Pertaining to a study conducted at Iowa State University (ISU), a very small insect called Aphid has started to target the Iowa soybeans plants recently; and blocking the crop’s genetic defense against other pests becoming a major threat to the industry.
A journal on Molecular Plant-Microbe Interactions granted by the Iowa Soybean Association (ISA) and the ISU Plant Sciences Institute reveals that Aphids cause malfunctions in the hormonal defense mechanism of the soybeans. The study also exhibits that this phenomenon paves the way for other pests including the soybean cyst nematode (SCN) to infest the plant simultaneously.
Gustavo MacIntosh, co-writer of the journal and an ISU associate professor in the Roy J. Carver Department of Biophysics, Biochemistry, and Molecular Biology says, “The plant’s immune system goes unresponsive in one week after the Aphid’s infestation. The soybean plant fights against the infection initially, but in a course of seven days, the strength of defense mechanism gradually tapers off to nil. MacIntosh coauthored the journal with Matthew Studham, a student in the ISU Computational Biology and Bioinformatics program.
“In the 2000’s, the Aphid was found to pose serious risks to Iowa soybeans. As a native to Asia, this harmful insect is believed to have accessed the United States through the immigrants and imported plants. Since the year 2000, the Aphid has caused the Iowa soybean formers to suffer from severe reduction, up to 40%, in the overall production of the affected fields,” MacIntosh said.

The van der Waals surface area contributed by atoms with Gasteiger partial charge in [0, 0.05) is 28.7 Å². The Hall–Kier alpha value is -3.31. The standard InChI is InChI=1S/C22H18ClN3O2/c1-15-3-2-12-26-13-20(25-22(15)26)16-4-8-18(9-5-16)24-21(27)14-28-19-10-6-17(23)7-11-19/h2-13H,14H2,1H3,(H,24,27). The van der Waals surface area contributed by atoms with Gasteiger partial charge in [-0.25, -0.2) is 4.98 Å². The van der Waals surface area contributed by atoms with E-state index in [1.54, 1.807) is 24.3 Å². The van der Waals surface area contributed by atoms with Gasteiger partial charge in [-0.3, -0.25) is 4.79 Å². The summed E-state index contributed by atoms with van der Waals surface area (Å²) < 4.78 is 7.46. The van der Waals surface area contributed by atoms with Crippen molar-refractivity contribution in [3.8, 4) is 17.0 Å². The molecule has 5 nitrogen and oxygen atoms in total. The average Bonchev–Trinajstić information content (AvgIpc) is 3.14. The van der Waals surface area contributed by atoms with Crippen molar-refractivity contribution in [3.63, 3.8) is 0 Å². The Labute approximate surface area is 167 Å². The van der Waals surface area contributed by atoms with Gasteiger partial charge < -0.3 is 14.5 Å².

The farmers need to pour a lot of pesticides into the fields in order to get rid of the Aphid’s presence. This, in turn, increases the production cost. MacIntosh said that the research was primarily focused on to evaluate the changes on the soybean plants, which have undergone a prolonged Aphid infestation.
He added that the soybean plant gets its biological defense ignited once the Aphids initially manage to enter into the system; but eventually in a week or so, the insects infest the plant and make it ‘believe’ that it is under environmental stress. When such situation occurs, the soybean plant undergoes numerous anatomical changes from top to bottom, which is how plants become more prone to getting SCN infection, as explained before in a study conducted by MacIntosh along with Greg Tylka, an ISU professor of plant pathology and microbiology, in the labs of Matt O’Neal, an ISU associate professor of entomology.
Soybean check-off funds from the ISA backed the project; and its publication came out in January. Even soybeans plants that can genetically resist the nematodes infection tends to become more susceptible for the Aphid infestation, Tylka added. Macintosh said that Aphid infestation encourages the nematodes reproduction greatly, but aphid population affects the nematodes negatively.
Macintosh said that this is a bizarre relationship between two pests, which hail from different species; and he believes that the study will help to find out soybean varieties that are more resistant to infestation of Aphids and other insects. Tylka said that MacIntosh’s research might be entertained to predict how the soybeans will react to the new pests in the future. The advancements such as this enable formers to have more steady and profitable soybean production, Tylka added.